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Rachel the Jewess in Copenhagen

Publikation: Forskning - peer reviewBidrag til bog/antologi

Bidragets oversatte titelRachel, Jødinden i København
This chapter examines the performances of Pauline Rung (née Lichtenstein)
in the role of Rachel in Halévy’s opera La juive in Denmark in 1838
and 1842. It seeks to understand these performances in relation to their
contemporary context in several respects. First of all, the performances
are considered in relation to the local critical discourse on operatic performances
at the Royal Theatre in Copenhagen in general – a context which, in
1842, involved the phenomenon of a competing and quite successful Italian
opera company at the nearby Court Theatre. This situation generated
a general trend of positioning “southern” and “Nordic” qualities vis-à-vis
one another. The contemporary appreciation of certain “southern” qualities
in Rung’s performances is interpreted in relation to this critical discourse,
as well as in relation to the “Jewishness” of the character of Rachel.
Consequently, the contextualisation of Rung’s performances here involves investigating the implications of “Jewishness” in Copenhagen at this time
and of the ways in which the sound of Rung’s vocal performances may have
served to define Rachel as an example of the literary stereotype of the
“beautiful Jewess”. Finally, the contextualisation includes an investigation
of Rung’s biography, both with respect to her professional career as a singer
and the possibility that her father might have been of Jewish birth. Since the
performances in 1838 over-exerted the voice of the young Pauline Lichtenstein
(as she was then called), her voice, as it gradually recovered, seems
to have been characterised by a rather lower compass. The performance
material used by the Royal Theatre in the nineteenth century, preserved in
the archives of the Royal Library in Copenhagen, suggest that several passages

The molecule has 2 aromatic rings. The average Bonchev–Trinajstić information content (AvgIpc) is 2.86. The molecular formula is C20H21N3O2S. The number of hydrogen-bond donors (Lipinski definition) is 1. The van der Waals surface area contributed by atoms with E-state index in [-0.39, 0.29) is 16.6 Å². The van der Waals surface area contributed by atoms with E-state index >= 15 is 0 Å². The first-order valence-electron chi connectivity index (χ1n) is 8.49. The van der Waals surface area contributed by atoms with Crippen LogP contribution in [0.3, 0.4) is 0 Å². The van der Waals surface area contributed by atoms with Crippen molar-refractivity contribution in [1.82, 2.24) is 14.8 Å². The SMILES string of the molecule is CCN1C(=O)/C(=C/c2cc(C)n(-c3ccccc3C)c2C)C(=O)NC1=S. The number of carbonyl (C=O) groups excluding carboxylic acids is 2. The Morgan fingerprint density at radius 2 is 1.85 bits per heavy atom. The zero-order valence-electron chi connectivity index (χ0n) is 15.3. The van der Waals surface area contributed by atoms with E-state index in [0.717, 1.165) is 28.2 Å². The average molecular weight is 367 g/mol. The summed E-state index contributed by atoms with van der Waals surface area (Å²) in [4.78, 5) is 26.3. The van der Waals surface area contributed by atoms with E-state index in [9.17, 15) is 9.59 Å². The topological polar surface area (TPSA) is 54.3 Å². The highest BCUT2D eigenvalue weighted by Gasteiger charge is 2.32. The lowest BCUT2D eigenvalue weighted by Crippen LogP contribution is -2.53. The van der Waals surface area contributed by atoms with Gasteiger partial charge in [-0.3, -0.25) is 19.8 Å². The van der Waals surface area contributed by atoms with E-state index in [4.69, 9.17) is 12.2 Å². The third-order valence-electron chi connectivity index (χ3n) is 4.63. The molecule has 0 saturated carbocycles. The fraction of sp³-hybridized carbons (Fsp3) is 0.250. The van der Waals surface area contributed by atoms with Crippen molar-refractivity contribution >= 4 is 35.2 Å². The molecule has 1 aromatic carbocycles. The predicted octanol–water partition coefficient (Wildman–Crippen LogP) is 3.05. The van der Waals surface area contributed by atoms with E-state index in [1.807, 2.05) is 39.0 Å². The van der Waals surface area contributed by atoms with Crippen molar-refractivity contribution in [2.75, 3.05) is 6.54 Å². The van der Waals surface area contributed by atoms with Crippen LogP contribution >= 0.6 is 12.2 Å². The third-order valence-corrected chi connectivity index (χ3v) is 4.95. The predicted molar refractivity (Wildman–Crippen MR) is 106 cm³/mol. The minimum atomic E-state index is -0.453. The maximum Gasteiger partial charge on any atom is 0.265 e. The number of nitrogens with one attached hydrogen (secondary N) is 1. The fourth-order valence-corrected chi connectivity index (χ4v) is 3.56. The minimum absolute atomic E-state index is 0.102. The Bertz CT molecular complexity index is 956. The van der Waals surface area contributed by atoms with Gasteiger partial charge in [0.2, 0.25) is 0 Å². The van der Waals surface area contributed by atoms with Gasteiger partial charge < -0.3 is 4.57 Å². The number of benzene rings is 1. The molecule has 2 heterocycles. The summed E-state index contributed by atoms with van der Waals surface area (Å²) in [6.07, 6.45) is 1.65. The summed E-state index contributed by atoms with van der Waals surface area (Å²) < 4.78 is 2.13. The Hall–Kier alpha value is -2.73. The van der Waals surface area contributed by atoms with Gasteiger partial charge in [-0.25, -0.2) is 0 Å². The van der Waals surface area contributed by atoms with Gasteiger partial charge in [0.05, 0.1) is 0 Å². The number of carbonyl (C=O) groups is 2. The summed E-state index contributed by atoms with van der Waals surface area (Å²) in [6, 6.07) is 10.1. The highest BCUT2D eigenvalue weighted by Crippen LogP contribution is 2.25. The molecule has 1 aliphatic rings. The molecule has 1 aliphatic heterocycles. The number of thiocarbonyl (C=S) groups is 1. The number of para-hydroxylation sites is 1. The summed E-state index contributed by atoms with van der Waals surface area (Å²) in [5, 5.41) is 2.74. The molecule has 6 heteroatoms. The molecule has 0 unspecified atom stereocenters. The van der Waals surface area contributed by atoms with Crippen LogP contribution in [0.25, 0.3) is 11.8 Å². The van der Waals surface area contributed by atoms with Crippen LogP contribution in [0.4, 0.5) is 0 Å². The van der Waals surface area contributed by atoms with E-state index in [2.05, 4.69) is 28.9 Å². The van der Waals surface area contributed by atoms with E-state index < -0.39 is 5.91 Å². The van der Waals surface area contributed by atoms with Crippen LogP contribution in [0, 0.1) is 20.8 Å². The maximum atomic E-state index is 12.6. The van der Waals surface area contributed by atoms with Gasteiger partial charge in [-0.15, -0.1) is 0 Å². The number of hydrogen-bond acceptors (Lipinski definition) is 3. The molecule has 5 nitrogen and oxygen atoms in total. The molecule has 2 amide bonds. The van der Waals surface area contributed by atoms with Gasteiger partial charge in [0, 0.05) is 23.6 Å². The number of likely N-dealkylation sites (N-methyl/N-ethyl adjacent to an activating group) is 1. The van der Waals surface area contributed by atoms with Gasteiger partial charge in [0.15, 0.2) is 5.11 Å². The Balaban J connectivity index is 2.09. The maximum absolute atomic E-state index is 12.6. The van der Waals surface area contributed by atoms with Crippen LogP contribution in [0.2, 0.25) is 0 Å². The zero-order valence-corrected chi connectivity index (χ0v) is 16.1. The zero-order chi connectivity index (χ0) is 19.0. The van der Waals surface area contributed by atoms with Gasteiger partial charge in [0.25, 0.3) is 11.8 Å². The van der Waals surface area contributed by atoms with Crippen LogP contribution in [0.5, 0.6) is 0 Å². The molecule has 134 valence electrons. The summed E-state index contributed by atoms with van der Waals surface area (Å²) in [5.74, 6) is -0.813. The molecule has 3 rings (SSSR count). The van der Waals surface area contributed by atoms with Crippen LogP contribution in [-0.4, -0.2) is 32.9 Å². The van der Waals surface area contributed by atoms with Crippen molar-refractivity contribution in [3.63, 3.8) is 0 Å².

in La juive, particularly those containing passionate outbursts, were
altered at some point, probably in 1842, in order to accommodate a voice
having problems performing pitches higher than f2 or g2 (approximately).
This tendency towards a lower-sounding voice can also be observed in a
concert given by Rung early in 1842, in which the voice was associated
with a more bizarre brand of exoticism (a song in which she sings the character
of a witch). The author concludes that the vocal rendition of Pauline
Lichtenstein as the “beautiful Jewess” in 1842 was probably the sound of a
relatively low voice, as compared to the type of soprano for which the part
was originally written, and a sound associated with certain “southern” and
“exotic” qualities, although these seem to have been balanced against other
qualities perceived as more “Nordic”. The tendency to associate Pauline
Rung’s performances with “Nordic” qualities apparently increased in the
latter part of her career.
OriginalsprogEngelsk
TitelOpera on the Move in the Nordic Countries during the Long 19th Century
RedaktørerAnne Sivuoja, Owe Ander, Ulla-Britta Broman-Kananen, Jens Hesselager
Antal sider29
Udgivelses stedHelsinki
ForlagDocmus Research Publications
Publikationsdato30 dec. 2012
Sider221-249
ISBN (Trykt)978-952-5959-45-1
StatusUdgivet - 30 dec. 2012
SerieDocmus Research Publications
Vol/bind4
ISSN2242-6418

Bibliografisk note

Peer reviewed

    Forskningsområder

  • Det Humanistiske Fakultet - Opera, jewish music, Pauline Lichtenstein, Halevy (Jaques-Fromental), La juive, Andersen (Hans Christian), 1840-1849, Rung (Pauline), Cultural transfer, Voice, Goldschmidt (Meïr Aron) , En jøde (1845), Wagner (Richard), belle juive, beautiful jewess

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